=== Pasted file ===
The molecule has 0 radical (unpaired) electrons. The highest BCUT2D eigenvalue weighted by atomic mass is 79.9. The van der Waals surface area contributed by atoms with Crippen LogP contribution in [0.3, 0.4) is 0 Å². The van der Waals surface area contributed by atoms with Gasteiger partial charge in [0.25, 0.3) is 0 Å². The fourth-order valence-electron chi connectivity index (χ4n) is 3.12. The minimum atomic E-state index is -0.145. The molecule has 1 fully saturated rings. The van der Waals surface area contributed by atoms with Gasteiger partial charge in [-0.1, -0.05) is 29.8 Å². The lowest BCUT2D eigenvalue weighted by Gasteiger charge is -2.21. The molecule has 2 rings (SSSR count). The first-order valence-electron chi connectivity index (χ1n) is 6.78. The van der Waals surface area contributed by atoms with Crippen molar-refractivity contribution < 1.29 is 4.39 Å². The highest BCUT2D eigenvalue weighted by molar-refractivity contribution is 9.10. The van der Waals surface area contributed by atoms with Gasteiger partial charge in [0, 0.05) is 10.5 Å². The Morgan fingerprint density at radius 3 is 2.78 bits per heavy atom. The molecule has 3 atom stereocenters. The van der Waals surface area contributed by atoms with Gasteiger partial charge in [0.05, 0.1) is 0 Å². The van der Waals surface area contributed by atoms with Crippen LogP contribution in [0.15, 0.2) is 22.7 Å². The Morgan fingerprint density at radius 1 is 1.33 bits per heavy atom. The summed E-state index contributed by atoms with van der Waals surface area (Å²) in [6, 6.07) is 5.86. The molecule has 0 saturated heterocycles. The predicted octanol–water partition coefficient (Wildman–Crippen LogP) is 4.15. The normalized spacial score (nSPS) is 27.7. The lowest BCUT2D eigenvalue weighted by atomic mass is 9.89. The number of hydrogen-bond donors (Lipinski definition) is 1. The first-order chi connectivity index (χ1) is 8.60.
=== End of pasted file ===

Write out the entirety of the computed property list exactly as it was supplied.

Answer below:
The molecule has 0 radical (unpaired) electrons. The highest BCUT2D eigenvalue weighted by atomic mass is 79.9. The van der Waals surface area contributed by atoms with Crippen LogP contribution in [0.3, 0.4) is 0 Å². The van der Waals surface area contributed by atoms with Gasteiger partial charge in [0.25, 0.3) is 0 Å². The fourth-order valence-electron chi connectivity index (χ4n) is 3.12. The minimum atomic E-state index is -0.145. The molecule has 1 fully saturated rings. The van der Waals surface area contributed by atoms with Gasteiger partial charge in [-0.1, -0.05) is 29.8 Å². The lowest BCUT2D eigenvalue weighted by Gasteiger charge is -2.21. The molecule has 2 rings (SSSR count). The first-order valence-electron chi connectivity index (χ1n) is 6.78. The van der Waals surface area contributed by atoms with Crippen molar-refractivity contribution < 1.29 is 4.39 Å². The highest BCUT2D eigenvalue weighted by molar-refractivity contribution is 9.10. The van der Waals surface area contributed by atoms with Gasteiger partial charge in [0, 0.05) is 10.5 Å². The Morgan fingerprint density at radius 3 is 2.78 bits per heavy atom. The molecule has 3 atom stereocenters. The van der Waals surface area contributed by atoms with Gasteiger partial charge in [0.05, 0.1) is 0 Å². The van der Waals surface area contributed by atoms with Crippen LogP contribution in [0.15, 0.2) is 22.7 Å². The Morgan fingerprint density at radius 1 is 1.33 bits per heavy atom. The summed E-state index contributed by atoms with van der Waals surface area (Å²) in [6, 6.07) is 5.86. The molecule has 0 saturated heterocycles. The predicted octanol–water partition coefficient (Wildman–Crippen LogP) is 4.15. The normalized spacial score (nSPS) is 27.7. The lowest BCUT2D eigenvalue weighted by atomic mass is 9.89. The number of hydrogen-bond donors (Lipinski definition) is 1. The first-order chi connectivity index (χ1) is 8.60.